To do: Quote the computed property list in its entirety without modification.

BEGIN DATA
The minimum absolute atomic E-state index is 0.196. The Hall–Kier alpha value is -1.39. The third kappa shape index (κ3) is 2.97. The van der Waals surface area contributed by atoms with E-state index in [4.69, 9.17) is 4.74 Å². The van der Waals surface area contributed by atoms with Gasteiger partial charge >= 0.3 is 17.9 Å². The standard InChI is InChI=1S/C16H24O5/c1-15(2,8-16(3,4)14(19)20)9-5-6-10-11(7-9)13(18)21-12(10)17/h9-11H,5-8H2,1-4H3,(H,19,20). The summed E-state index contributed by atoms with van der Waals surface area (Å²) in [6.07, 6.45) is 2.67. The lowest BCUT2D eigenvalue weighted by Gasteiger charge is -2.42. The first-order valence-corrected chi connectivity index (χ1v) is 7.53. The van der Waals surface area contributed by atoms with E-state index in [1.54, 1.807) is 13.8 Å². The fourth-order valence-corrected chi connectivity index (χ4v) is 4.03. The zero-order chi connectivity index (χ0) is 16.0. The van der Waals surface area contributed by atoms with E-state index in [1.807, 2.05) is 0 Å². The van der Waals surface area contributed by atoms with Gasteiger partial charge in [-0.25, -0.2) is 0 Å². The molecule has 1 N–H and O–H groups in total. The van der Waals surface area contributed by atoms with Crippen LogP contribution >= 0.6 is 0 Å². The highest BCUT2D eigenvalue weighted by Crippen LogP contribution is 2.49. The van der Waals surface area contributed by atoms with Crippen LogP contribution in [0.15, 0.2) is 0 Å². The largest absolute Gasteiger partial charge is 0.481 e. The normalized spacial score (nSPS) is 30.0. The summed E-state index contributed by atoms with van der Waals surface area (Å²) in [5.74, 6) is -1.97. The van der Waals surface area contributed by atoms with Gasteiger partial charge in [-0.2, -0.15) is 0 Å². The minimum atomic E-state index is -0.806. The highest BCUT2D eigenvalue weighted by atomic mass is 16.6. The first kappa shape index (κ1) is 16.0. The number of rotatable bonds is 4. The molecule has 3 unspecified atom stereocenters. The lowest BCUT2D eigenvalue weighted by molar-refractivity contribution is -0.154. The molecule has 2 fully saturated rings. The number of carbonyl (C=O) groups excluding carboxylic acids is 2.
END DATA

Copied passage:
The minimum absolute atomic E-state index is 0.196. The Hall–Kier alpha value is -1.39. The third kappa shape index (κ3) is 2.97. The van der Waals surface area contributed by atoms with E-state index in [4.69, 9.17) is 4.74 Å². The van der Waals surface area contributed by atoms with Gasteiger partial charge >= 0.3 is 17.9 Å². The standard InChI is InChI=1S/C16H24O5/c1-15(2,8-16(3,4)14(19)20)9-5-6-10-11(7-9)13(18)21-12(10)17/h9-11H,5-8H2,1-4H3,(H,19,20). The summed E-state index contributed by atoms with van der Waals surface area (Å²) in [6.07, 6.45) is 2.67. The lowest BCUT2D eigenvalue weighted by Gasteiger charge is -2.42. The first-order valence-corrected chi connectivity index (χ1v) is 7.53. The van der Waals surface area contributed by atoms with E-state index in [1.54, 1.807) is 13.8 Å². The fourth-order valence-corrected chi connectivity index (χ4v) is 4.03. The zero-order chi connectivity index (χ0) is 16.0. The van der Waals surface area contributed by atoms with E-state index in [1.807, 2.05) is 0 Å². The van der Waals surface area contributed by atoms with Gasteiger partial charge in [-0.25, -0.2) is 0 Å². The molecule has 1 N–H and O–H groups in total. The van der Waals surface area contributed by atoms with Crippen LogP contribution >= 0.6 is 0 Å². The highest BCUT2D eigenvalue weighted by Crippen LogP contribution is 2.49. The van der Waals surface area contributed by atoms with Crippen LogP contribution in [0.15, 0.2) is 0 Å². The largest absolute Gasteiger partial charge is 0.481 e. The normalized spacial score (nSPS) is 30.0. The summed E-state index contributed by atoms with van der Waals surface area (Å²) in [5.74, 6) is -1.97. The van der Waals surface area contributed by atoms with Gasteiger partial charge in [-0.2, -0.15) is 0 Å². The minimum atomic E-state index is -0.806. The highest BCUT2D eigenvalue weighted by atomic mass is 16.6. The first kappa shape index (κ1) is 16.0. The number of rotatable bonds is 4. The molecule has 3 unspecified atom stereocenters. The lowest BCUT2D eigenvalue weighted by molar-refractivity contribution is -0.154. The molecule has 2 fully saturated rings. The number of carbonyl (C=O) groups excluding carboxylic acids is 2.